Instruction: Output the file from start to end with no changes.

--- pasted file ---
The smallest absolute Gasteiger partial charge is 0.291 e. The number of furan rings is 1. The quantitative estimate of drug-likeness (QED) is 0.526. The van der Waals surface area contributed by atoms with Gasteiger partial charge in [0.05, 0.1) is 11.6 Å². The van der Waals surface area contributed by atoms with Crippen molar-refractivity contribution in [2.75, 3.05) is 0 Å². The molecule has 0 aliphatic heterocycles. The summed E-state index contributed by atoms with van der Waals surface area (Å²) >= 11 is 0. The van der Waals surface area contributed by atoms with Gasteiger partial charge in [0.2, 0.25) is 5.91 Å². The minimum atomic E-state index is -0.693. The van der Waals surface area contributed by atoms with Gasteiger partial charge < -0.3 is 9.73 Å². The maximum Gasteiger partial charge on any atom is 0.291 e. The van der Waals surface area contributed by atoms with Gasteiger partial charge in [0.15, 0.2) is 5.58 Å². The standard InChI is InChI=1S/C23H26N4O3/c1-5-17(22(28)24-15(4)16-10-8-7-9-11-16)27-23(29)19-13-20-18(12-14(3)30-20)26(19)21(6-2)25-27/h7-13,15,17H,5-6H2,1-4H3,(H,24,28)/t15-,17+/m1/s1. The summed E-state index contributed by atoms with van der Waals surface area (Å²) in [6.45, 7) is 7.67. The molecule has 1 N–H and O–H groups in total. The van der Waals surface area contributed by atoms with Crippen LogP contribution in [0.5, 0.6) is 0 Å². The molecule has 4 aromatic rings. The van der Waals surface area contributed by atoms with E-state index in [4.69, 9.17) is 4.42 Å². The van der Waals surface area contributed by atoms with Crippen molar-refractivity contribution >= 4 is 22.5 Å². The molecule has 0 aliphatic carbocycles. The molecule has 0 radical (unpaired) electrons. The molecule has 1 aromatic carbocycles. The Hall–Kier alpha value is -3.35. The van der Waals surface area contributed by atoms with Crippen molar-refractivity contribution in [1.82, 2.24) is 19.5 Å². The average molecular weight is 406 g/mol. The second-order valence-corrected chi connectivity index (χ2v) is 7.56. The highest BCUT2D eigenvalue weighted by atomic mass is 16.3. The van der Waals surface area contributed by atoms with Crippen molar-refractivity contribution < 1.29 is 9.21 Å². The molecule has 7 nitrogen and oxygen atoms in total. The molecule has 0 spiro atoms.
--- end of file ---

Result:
The smallest absolute Gasteiger partial charge is 0.291 e. The number of furan rings is 1. The quantitative estimate of drug-likeness (QED) is 0.526. The van der Waals surface area contributed by atoms with Gasteiger partial charge in [0.05, 0.1) is 11.6 Å². The van der Waals surface area contributed by atoms with Crippen molar-refractivity contribution in [2.75, 3.05) is 0 Å². The molecule has 0 aliphatic heterocycles. The summed E-state index contributed by atoms with van der Waals surface area (Å²) >= 11 is 0. The van der Waals surface area contributed by atoms with Gasteiger partial charge in [0.2, 0.25) is 5.91 Å². The minimum atomic E-state index is -0.693. The van der Waals surface area contributed by atoms with Gasteiger partial charge < -0.3 is 9.73 Å². The maximum Gasteiger partial charge on any atom is 0.291 e. The van der Waals surface area contributed by atoms with Gasteiger partial charge in [0.15, 0.2) is 5.58 Å². The standard InChI is InChI=1S/C23H26N4O3/c1-5-17(22(28)24-15(4)16-10-8-7-9-11-16)27-23(29)19-13-20-18(12-14(3)30-20)26(19)21(6-2)25-27/h7-13,15,17H,5-6H2,1-4H3,(H,24,28)/t15-,17+/m1/s1. The summed E-state index contributed by atoms with van der Waals surface area (Å²) in [6.45, 7) is 7.67. The molecule has 1 N–H and O–H groups in total. The van der Waals surface area contributed by atoms with Crippen LogP contribution in [0.5, 0.6) is 0 Å². The molecule has 4 aromatic rings. The van der Waals surface area contributed by atoms with E-state index in [4.69, 9.17) is 4.42 Å². The van der Waals surface area contributed by atoms with Crippen molar-refractivity contribution >= 4 is 22.5 Å². The molecule has 0 aliphatic carbocycles. The molecule has 0 radical (unpaired) electrons. The molecule has 1 aromatic carbocycles. The Hall–Kier alpha value is -3.35. The van der Waals surface area contributed by atoms with Crippen molar-refractivity contribution in [1.82, 2.24) is 19.5 Å². The average molecular weight is 406 g/mol. The second-order valence-corrected chi connectivity index (χ2v) is 7.56. The highest BCUT2D eigenvalue weighted by atomic mass is 16.3. The van der Waals surface area contributed by atoms with Crippen molar-refractivity contribution < 1.29 is 9.21 Å². The molecule has 7 nitrogen and oxygen atoms in total. The molecule has 0 spiro atoms.